Why is being popular or likable important? Even with over 110 million viewers, paying $5 million for 30 seconds is only a wise investment if the Super Bowl ad can deliver social media buzz, media coverage and be remembered over time which can come from ranking high in the Super Bowl Ad ratings polls.

For Super Bowl 50, I have to predict that the 2016 Clydesdale commercial “Not Backing Down” will not win. It may even back down the charts below the top 10. Budweiser has had a good run with Clydesdale Super Bowl ads finishing  in the top 5 of USA Today’s Ad Meter 8 times in the last 10 years. Most of those Clydesdale ads told full stories with the horses playing staring roles. In the two years they dipped below the top 10 (#17 in 2011 and #26 in 2012) the Clydesdales were not main characters and the ads did not tell compelling complete stories.

Watch the last 10 Budweiser Clydesdale Super Ads below and make your own prediction. Why were these ads in the top 5 all year’s except the two? Which ads tell full stories and star the Clydesdales and which do not? What about this year’s ad?

Our research was based on Freytag’s pyramid (see end of post) that divides a story into five parts called acts (like a Shakespearean play). These acts form a dramatic arc or plot: Inciting Moment, Rising Action, Climax, Falling Action, and Moment of Release. We found that ratings were higher for commercials that follow a full five-act story compared to those that did not. The more acts commercials had (3 versus 2) the higher the ratings.

UPDATE: “Not Backing Down” Finished 28th in the final USA Today Ad Meter Results. Watch the top finishers including Hyundai, Heinz, Doritos, Honda and Toyota told stories.

2016 Clydesdale “#NotBackingDown” Ad Meter #?

This spot has a lot of “Not”s. “Not Ponies,” “Not A Hobby,” “Not Small,” “Not Sipped,” “Not Soft,” “Not Imported,” “Not A Fruit Cup,” But this is not a story and not a winning super bowl ad. I like the music and look, but the Clydesdales and Plot take a back seat to product shots and bold brand bragging that most people will not like in the ad polls.

2015 Clydesdale “Lost Dog” Ad Meter #1

This spot has it all. It stars the Clydesdales, has a puppy and most importantly tells a full five act story that draws the audience in and was number 1 in USA Today Ad Meter.

2014 Clydesdale “Puppy Love” Ad Meter #1

This spot stars the Clydesdales and tells a full five act story that pulls us in with rising action, climax, falling action and resolve. It was number 1 in USA Today Ad Meter.

2013 Clydesdale “Brotherhood” Ad Meter #1

Again, this spot stars the Clydesdales and tells a full five act story. Its official title was “Brotherhood,” but in the Ad Meter poll it is called “Horse and Trainer Reunited.” It was also number 1 in USA Today Ad Meter that year.

2012 Clydesdale “Return of the King” Ad Meter #26

What happened here? This stop starts out saying “Based on a True Story,” but doesn’t tell a full story in the commercial itself. This spot picks up after the end of prohibition and simply shows a lot of people celebrating. Even though the Clydesdales are delivering the first cases of Budweiser in years, they are really not the main characters. They take a back seat to an extended celebration of the brand and no tension rising to a climax, falling action or resolve that is needed to draw us in and like the spot as compared to others. As a result it dipped down to number 26 in USA Today Ad Meter.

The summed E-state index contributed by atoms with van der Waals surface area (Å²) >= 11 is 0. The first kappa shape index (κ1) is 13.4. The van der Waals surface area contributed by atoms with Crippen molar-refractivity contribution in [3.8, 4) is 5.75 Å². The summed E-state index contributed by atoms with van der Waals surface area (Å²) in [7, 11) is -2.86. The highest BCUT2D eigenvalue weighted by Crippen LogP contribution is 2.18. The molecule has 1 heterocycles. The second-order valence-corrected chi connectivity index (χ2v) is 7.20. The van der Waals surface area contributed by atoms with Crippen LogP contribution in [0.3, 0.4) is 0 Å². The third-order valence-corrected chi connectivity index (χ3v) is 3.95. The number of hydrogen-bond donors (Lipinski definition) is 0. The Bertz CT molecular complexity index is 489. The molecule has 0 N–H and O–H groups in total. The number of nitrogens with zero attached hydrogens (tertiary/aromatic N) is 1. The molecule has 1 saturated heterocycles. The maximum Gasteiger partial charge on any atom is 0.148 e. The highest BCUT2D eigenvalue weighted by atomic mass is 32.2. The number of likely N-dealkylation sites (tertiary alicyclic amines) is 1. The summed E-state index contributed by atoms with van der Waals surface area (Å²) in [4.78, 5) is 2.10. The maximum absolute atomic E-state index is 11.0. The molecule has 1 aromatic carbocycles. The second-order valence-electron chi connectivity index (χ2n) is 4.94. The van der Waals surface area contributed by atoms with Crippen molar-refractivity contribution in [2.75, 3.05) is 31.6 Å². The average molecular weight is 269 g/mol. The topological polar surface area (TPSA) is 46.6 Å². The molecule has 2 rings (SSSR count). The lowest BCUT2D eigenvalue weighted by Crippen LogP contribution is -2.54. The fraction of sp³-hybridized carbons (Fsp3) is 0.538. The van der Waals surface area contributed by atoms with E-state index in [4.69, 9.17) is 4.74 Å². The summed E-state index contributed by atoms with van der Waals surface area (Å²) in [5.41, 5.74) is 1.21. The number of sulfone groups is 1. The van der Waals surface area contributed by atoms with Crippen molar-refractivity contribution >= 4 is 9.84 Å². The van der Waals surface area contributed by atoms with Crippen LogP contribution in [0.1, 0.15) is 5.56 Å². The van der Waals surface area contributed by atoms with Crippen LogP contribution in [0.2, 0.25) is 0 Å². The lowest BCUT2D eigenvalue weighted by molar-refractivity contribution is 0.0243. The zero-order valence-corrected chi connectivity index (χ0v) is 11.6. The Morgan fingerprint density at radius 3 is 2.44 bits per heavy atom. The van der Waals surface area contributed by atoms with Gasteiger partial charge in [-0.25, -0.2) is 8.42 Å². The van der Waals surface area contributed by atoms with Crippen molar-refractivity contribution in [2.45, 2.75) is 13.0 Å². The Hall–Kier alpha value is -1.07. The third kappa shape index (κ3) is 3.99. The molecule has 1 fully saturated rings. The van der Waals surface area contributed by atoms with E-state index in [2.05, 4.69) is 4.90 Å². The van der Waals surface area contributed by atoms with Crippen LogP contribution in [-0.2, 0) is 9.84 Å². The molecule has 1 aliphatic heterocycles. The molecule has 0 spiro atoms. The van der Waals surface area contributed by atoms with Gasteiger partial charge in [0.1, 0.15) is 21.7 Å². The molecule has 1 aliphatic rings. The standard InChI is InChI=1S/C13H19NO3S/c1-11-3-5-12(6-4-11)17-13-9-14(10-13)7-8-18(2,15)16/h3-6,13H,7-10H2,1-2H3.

2011 Clydesdale “Old West Elton John Feeling” Ad Meter #17

Why did this ad dip down? This commercial down introduce characters and starts to build some tension as the Old West Outlaw walks into the bar. We get somewhat of a climax when we don’t know if he will shoot the bar tender for running out of Budweiser. But there wasn’t much character development for viewers to get sucked in. And even though the Clydesdales delivered the beer, they were not the star. We see only glimpses of them running to deliver that case of bottles. Instead of the music adding to the build up of the story like other spots, this one ends old west people signing Elton John as a punchline to a joke. This spot was number 17 in USA Today Ad Meter.

2010 Clydesdale “Fences” Ad Meter #4

This spot stars the Clydesdales and tells a full five act story. “Fences don’t come between friends” It was number 4 in USA Today Ad Meter that year.

2009 Clydesdale “Circus” Ad Meter #2

This spot stars the Clydesdales and tells a full five act story again. It was number 2 in the 2009 USA Today Ad Meter poll.

2008 Clydesdale “Team” Ad Meter #1

This may be a Rocky spoof, but it was a full story and stared the Clydesdales and the Budweiser Dalmatian. It was also number 1 in the USA Today Ad Meter poll.

2007 Clydesdale “Street Dog” Ad Meter #2

We can see these earlier Clydesdale commercial made the Budweiser Dalmatian more of the star, but the dog is was another brand spokesperson the audience could be drawn into and their was a full story built around them. “Street Dog” was number 2 in the USA Today Ad Meter poll.

2006 Clydesdale “Young Clydesdale Dreams Big” Ad Meter #2

A classic full five act story build around a young Clydesdale dreaming to pull the Bud cart some day. This Budweiser ad was number 2 in the USA Today Ad Meter poll.

What do you think? Can you see how the 2016 Budweiser Clydesdale Super Bowl commercial is more like the 2011 and 2012 spots when they dipped down to 17 and 26 rankings versus the 8 other commercials that were all in the top 5? What is your prediction? Perhaps they have another Clydesdale spot that will surprise audiences on Sunday …

“Freytag’s Pyramid” illustrates the five act plot structure popularized by dramatist such as Shakespeare to reveal the power of story. Use this to judge for story:

Super Bowl Ads, Super Bowl Bowl Commercials, Super Bowl XLVIII, USA Today Ad Meter, Spotbowl.com, Freytag's Pyramid, Shakespeare, Dramatic Form, 5-Acts